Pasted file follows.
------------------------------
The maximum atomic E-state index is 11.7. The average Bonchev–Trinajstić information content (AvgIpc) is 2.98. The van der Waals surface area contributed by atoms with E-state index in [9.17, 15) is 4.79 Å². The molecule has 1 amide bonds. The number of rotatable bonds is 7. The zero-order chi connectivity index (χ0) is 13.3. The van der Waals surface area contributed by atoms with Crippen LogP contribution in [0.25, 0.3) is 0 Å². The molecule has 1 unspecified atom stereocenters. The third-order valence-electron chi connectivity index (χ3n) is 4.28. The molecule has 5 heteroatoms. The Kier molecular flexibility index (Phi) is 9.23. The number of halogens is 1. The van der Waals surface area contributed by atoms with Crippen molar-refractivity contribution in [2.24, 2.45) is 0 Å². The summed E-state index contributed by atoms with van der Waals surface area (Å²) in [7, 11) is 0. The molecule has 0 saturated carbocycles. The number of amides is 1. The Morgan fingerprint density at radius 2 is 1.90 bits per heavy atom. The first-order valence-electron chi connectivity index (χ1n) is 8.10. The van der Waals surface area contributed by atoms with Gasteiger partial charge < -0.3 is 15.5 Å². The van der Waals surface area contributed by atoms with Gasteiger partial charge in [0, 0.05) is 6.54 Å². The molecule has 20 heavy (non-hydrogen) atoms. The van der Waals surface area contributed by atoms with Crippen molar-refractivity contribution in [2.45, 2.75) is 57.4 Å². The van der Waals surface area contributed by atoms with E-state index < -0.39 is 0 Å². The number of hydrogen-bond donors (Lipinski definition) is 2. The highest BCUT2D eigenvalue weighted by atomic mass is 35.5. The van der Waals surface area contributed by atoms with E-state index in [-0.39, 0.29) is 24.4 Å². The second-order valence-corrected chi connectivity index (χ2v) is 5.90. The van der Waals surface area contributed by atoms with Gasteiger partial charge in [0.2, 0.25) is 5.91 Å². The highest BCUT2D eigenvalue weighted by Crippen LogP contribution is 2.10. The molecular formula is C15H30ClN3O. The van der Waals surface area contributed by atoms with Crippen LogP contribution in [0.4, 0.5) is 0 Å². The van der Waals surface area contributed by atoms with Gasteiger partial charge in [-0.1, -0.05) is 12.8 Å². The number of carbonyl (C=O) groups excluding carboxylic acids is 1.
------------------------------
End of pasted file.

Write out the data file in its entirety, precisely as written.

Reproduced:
The maximum atomic E-state index is 11.7. The average Bonchev–Trinajstić information content (AvgIpc) is 2.98. The van der Waals surface area contributed by atoms with E-state index in [9.17, 15) is 4.79 Å². The molecule has 1 amide bonds. The number of rotatable bonds is 7. The zero-order chi connectivity index (χ0) is 13.3. The van der Waals surface area contributed by atoms with Crippen LogP contribution in [0.25, 0.3) is 0 Å². The molecule has 1 unspecified atom stereocenters. The third-order valence-electron chi connectivity index (χ3n) is 4.28. The molecule has 5 heteroatoms. The Kier molecular flexibility index (Phi) is 9.23. The number of halogens is 1. The van der Waals surface area contributed by atoms with Crippen molar-refractivity contribution in [2.24, 2.45) is 0 Å². The summed E-state index contributed by atoms with van der Waals surface area (Å²) in [7, 11) is 0. The molecule has 0 saturated carbocycles. The number of amides is 1. The Morgan fingerprint density at radius 2 is 1.90 bits per heavy atom. The first-order valence-electron chi connectivity index (χ1n) is 8.10. The van der Waals surface area contributed by atoms with Gasteiger partial charge < -0.3 is 15.5 Å². The van der Waals surface area contributed by atoms with Gasteiger partial charge in [0, 0.05) is 6.54 Å². The molecule has 20 heavy (non-hydrogen) atoms. The van der Waals surface area contributed by atoms with Crippen molar-refractivity contribution in [2.45, 2.75) is 57.4 Å². The van der Waals surface area contributed by atoms with E-state index < -0.39 is 0 Å². The number of hydrogen-bond donors (Lipinski definition) is 2. The highest BCUT2D eigenvalue weighted by atomic mass is 35.5. The van der Waals surface area contributed by atoms with E-state index in [-0.39, 0.29) is 24.4 Å². The second-order valence-corrected chi connectivity index (χ2v) is 5.90. The van der Waals surface area contributed by atoms with Gasteiger partial charge in [0.2, 0.25) is 5.91 Å². The highest BCUT2D eigenvalue weighted by Crippen LogP contribution is 2.10. The molecular formula is C15H30ClN3O. The van der Waals surface area contributed by atoms with Crippen LogP contribution in [0.4, 0.5) is 0 Å². The van der Waals surface area contributed by atoms with Gasteiger partial charge in [-0.1, -0.05) is 12.8 Å². The number of carbonyl (C=O) groups excluding carboxylic acids is 1.